- Flux wire and no-gas installation system to prevent oxidation of welded parts
- Adjustable in 4 levels of current flow settings, 4 buttons of 1/2, max/min, wire feeding speeds (10 levels)
- Welding gun with complete safety control, and two air vents to dissipate heat
- Hidden top storage to keep your extra tools
- Metal tip
Thanks to its build and specifications, it can handle a wide array of projects. It uses a voltage of 110V, and has a 72.5-inch long power cord. The maximum output to expect is at 15% when it is running on 105A of power.
The standout feature though would have to be the adjustment settings, which allow you to change things up according to the specific project you are working on. It also has a strong plastic handle and steel frame, which ensures it can handle various conditions without the risk of breaking down quickly.
Another advantage is its portability and versatility. Because it only weighs 35 lbs., moving it around is very easy and you will likely not require extra help to do so. The top handle also enables easier carrying, and the smaller dimensions ensure it does not take up too much space in your workshop.
Note that the package includes a welding mask that measures 9.5 inches x 7.87 inches. While this is a great choice if you are an occasional welder, it will not be enough if you are planning to us it in industrial settings or for professional projects.
- The cord is long enough to allow you to use it multiple settings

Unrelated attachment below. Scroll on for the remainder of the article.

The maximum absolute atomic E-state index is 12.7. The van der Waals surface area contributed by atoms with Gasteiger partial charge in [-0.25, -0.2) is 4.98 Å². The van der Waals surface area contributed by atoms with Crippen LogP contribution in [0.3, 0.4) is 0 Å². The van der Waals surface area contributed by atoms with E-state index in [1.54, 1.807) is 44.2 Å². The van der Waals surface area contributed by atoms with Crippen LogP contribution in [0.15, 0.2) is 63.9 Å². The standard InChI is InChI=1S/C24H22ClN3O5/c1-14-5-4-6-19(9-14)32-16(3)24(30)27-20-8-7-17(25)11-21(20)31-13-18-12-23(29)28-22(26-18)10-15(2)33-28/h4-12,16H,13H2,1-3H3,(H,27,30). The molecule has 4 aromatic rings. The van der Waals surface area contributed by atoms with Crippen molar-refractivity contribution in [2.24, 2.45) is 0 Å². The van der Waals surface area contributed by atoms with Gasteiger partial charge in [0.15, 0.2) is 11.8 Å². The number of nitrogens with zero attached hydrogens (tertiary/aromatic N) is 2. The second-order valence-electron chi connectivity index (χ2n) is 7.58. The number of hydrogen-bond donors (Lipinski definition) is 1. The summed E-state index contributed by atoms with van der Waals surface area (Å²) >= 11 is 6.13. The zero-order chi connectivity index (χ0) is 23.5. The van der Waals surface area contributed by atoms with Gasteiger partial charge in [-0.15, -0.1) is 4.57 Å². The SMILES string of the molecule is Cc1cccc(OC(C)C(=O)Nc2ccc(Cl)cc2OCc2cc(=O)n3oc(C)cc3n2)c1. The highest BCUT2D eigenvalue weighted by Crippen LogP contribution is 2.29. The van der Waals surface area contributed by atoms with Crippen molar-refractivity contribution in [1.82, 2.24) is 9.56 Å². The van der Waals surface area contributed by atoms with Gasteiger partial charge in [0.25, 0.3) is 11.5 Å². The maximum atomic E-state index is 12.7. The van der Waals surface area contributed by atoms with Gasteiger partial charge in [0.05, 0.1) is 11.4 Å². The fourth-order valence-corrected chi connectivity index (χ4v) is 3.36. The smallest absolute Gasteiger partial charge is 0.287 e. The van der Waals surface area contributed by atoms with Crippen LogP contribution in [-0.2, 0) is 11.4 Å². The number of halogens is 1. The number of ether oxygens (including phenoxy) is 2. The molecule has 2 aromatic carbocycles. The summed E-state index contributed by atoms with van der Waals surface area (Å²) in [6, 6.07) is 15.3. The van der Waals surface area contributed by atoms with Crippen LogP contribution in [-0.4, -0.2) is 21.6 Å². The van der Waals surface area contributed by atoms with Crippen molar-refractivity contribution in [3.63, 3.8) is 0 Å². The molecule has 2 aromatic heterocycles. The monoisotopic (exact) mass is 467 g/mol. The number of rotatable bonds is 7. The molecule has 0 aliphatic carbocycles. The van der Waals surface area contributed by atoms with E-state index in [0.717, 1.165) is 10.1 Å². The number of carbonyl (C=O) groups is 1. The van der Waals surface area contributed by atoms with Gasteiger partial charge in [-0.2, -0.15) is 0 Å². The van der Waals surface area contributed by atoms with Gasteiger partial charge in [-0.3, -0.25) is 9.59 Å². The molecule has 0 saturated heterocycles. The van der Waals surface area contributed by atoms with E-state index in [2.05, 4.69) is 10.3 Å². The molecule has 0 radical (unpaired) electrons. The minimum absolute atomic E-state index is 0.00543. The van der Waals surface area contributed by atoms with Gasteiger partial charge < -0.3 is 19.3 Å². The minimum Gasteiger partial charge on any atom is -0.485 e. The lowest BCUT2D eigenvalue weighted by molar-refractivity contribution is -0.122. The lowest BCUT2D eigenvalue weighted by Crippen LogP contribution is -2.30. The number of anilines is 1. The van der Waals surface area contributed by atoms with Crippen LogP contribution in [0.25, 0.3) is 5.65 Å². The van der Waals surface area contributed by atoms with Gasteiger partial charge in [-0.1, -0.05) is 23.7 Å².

- Handle is plastic and has non-electrification properties
- Heat dissipation mechanism to avoid accidental burns
- Durable frame
- Very affordable
- Breakers sometimes trip, which can be frustrating
- Welding power is minimal
If you are looking for a welder that can meet the needs of your home welding or lighter professional projects, then the GoPlus can meet some of those needs. Even though it lacks the power of a professional-level MIG welder, it can tackle any hobby project very well.
What we do not recommend
HITBOX MIG gasless welder equipment – has versatility, but low quality build
While this is a machine that comes in quite handy for a beginner or useful as a backup machine, there are a number of disappointing aspects that it has, which is the reason why it is not a good choice.
The good news about it is its affordability, which makes it a god choice for any hobbyist welder. It can operate with 200A of power, and its arc can become hotter than what you would typically get from a 200A machine.
In addition, it can operate for a much longer period compared to other similar machines of the same size. However, it does not have as long of a lifespan, because of its low quality.